FROM THE ECONOMIST INTELLIGENCE UNIT
Goodluck Jonathan is under mounting pressure to state whether or not he will seek the nomination of the ruling People’s Democratic Party for forthcoming presidential polls. The decision on whether to seek re-election is a difficult one for Mr Jonathan, however, since this would break the party’s unwritten “zoning agreement”.
With presidential polls less than six months away, Nigerian politicians are starting to declare their candidacies for the top job. A conspicuous absence from the list–thus far–is the incumbent, Goodluck Jonathan. The reason for President Jonathan’s reticence is clear: the unwritten agreement within the ruling People’s Democratic Party (PDP) that the presidency rotate every two terms between the predominantly Muslim north and mainly Christian south. This effectively rules out Mr Jonathan, a southerner, from the current race, as he inherited power following the death of the northern head of state, Umaru Yar’Adua, when he was still in his first term of office. However, Mr Jonathan does not have the bearing of a leader who is about to step aside after only a year simply because of a gentleman’s agreement that many Nigerians believe is outdated and undemocratic–although others argue that the arrangement has fostered political stability in a country with a history of geo-political distrust and conflicts, largely stirred by fears of ethnic domination. There is growing support for Mr Jonathan to break the zoning arrangement and seek re-election, particularly among politicians from his native Niger Delta region, which has long complained of political alienation despite being the source of the nation’s oil wealth. And on August 12th the PDP’s chairman, Okwesilieze Nwodo, stated that Goodluck Jonathan “had the right” to contest the January 2011 polls–but added that “this would not preclude anyone [else] in the party” from contesting the PDP primaries, due to be held in September or October.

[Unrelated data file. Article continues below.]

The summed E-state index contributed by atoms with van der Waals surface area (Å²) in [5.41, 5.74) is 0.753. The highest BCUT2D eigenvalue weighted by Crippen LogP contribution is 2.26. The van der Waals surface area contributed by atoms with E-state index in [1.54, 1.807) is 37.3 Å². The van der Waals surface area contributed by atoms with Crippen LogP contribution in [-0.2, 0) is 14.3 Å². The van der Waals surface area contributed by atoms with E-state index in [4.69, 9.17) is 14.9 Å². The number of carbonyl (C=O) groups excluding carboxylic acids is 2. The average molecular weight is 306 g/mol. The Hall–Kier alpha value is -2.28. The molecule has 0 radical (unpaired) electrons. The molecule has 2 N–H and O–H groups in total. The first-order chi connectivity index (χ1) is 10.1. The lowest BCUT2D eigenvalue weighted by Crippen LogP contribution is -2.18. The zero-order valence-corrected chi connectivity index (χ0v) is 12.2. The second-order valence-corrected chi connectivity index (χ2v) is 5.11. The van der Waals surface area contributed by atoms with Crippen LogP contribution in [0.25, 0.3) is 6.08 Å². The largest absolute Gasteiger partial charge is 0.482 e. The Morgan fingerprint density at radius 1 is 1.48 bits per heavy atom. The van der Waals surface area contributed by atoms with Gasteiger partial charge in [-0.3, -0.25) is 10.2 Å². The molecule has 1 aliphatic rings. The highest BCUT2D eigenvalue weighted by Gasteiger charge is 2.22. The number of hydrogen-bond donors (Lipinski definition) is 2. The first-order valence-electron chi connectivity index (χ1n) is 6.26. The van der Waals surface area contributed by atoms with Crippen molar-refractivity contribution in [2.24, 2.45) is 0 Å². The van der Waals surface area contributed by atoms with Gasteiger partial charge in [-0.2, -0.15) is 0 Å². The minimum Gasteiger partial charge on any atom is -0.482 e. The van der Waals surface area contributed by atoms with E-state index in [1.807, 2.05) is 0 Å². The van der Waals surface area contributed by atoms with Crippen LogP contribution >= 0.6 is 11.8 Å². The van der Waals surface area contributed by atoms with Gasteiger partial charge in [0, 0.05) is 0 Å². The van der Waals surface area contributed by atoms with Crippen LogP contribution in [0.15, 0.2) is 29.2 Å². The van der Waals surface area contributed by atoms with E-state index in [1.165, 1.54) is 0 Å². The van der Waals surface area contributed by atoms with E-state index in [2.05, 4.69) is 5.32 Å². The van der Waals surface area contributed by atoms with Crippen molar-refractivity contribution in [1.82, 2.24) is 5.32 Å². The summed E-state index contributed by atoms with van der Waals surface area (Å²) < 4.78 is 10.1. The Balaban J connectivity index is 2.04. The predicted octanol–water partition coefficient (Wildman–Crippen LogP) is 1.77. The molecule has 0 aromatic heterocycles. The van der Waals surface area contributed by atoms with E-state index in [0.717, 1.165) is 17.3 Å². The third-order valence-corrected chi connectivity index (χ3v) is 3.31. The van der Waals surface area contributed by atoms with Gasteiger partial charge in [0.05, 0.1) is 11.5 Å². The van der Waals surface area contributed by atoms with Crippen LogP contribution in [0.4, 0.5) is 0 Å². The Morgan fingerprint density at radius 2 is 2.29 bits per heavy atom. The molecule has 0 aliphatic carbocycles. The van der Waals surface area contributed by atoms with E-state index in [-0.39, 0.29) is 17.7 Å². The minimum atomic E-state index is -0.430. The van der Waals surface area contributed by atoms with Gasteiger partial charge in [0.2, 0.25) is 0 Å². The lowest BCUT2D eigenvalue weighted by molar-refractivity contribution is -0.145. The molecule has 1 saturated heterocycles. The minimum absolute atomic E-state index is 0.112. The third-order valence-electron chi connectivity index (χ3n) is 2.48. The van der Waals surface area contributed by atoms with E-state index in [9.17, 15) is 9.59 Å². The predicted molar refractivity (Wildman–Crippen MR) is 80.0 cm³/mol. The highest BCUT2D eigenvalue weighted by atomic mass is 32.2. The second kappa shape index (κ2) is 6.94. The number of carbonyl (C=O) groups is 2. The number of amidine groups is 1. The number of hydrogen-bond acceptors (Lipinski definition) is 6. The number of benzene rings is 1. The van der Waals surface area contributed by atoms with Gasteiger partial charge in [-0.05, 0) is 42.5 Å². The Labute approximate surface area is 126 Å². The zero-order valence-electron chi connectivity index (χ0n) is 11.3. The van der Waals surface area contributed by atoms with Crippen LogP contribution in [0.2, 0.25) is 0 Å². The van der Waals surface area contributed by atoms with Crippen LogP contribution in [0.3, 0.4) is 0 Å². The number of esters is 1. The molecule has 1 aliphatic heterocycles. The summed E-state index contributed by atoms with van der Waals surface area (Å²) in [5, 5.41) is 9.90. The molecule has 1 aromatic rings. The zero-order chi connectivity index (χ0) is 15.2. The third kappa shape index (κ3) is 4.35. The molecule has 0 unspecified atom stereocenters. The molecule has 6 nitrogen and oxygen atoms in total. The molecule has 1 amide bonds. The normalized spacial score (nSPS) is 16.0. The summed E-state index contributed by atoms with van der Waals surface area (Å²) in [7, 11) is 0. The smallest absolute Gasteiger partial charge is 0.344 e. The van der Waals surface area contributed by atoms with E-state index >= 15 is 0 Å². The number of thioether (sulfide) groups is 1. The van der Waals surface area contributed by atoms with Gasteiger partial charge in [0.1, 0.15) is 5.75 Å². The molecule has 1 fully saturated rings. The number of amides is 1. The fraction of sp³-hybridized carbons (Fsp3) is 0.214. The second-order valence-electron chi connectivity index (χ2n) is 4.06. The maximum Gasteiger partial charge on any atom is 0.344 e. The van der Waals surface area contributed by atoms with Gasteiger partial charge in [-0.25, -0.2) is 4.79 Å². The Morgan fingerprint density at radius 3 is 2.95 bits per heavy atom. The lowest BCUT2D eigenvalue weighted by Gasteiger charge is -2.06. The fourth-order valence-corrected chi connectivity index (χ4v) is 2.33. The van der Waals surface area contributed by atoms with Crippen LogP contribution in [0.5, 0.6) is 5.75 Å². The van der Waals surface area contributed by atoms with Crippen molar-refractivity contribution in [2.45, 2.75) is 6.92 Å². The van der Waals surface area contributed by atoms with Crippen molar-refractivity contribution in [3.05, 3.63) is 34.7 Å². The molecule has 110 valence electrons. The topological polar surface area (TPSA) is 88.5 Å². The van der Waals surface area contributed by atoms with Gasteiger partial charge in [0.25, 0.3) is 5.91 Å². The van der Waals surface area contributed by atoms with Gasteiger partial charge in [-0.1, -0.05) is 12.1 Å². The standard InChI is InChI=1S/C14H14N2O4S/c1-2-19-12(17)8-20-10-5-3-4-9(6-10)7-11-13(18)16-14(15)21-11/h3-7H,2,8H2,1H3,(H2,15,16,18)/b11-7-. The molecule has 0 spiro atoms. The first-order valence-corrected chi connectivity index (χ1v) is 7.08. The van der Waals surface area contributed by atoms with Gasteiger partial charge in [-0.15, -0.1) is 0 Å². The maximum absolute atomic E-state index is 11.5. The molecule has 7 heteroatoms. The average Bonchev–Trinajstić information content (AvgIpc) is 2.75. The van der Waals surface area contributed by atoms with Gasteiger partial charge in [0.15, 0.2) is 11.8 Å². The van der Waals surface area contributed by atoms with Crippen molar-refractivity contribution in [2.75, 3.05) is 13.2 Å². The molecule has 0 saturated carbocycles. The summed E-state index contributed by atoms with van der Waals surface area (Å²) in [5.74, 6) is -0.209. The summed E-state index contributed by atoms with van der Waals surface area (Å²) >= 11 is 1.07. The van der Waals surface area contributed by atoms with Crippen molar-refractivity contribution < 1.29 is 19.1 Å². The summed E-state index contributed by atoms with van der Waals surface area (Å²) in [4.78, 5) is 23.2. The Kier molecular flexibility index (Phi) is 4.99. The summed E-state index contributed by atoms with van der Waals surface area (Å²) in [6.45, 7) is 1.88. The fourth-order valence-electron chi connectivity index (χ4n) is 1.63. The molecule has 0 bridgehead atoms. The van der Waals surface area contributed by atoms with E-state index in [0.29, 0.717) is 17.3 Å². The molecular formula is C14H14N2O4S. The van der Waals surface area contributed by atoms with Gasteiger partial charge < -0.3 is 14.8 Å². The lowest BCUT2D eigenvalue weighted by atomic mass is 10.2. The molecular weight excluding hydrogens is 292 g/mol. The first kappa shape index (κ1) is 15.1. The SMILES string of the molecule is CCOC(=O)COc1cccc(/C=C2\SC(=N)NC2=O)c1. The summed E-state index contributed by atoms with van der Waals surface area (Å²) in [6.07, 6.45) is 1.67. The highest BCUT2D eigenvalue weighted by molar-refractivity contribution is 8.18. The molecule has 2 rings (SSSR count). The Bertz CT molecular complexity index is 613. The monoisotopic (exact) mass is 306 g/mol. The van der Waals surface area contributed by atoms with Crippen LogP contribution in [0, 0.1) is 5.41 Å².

Two rival candidates have already decided to do just that: a former vice-president, Atiku Abubakar–who ran unsuccessfully for president as the opposition Action Congress candidate in the 2007 polls–and a former military leader, Ibrahim Babangida, have announced that they will seek the PDP nomination. Both are from the Muslim north, meaning they are well-positioned to win support from PDP traditionalists who believe that the “zoning agreement” must be upheld. However, they could also split this vote, and the Economist Intelligence Unit therefore continues to believe that the most likely scenario is that Mr Jonathan secures the PDP candidacy–aided by the very inability of the northern political establishment to agree on whom they wish to lead the party in the polls–and goes on to win the 2011 presidential election, benefiting from his rise in popularity since replacing Mr Yar’Adua, as well as the PDP’s formidable campaign machinery.
There are a number of very feasible alternative scenarios, however:
* Mr Jonathan may decide not to stand–an anonymous “presidency source” has already hinted that he may stand aside–or may not be chosen as the PDP candidate. Such is the power of the ruling party, and the weakness of the opposition, that whoever is selected would still be the favourite to win, assuming that any major splits within the party are avoided.
* The opposition may be able to provide a united front–or the northern PDP political establishment may manage to agree on its own candidate, and decide to quit the PDP and compete against Mr Jonathan. This would probably mean an extremely close presidential election and, therefore, an increased likelihood of political violence and electoral malpractice from all sides.
* The political acrimony may degenerate to such an extent that the military attempts to seize power. A coup cannot be ruled out–there have been numerous periods of military rule in Nigeria since independence–but popular support would not be forthcoming. Equally, the current situation, although unfortunate, is nowhere near as desperate as the systemic breakdowns that led to previous coups, meaning that this remains a low-probability scenario.
What does seem certain, however, is that the Nigerian political scene will face an extremely volatile and possibly even bloody period as popular disillusionment with the political elite combines with discontent over high levels of poverty, as well as ethnic and religious divisions.
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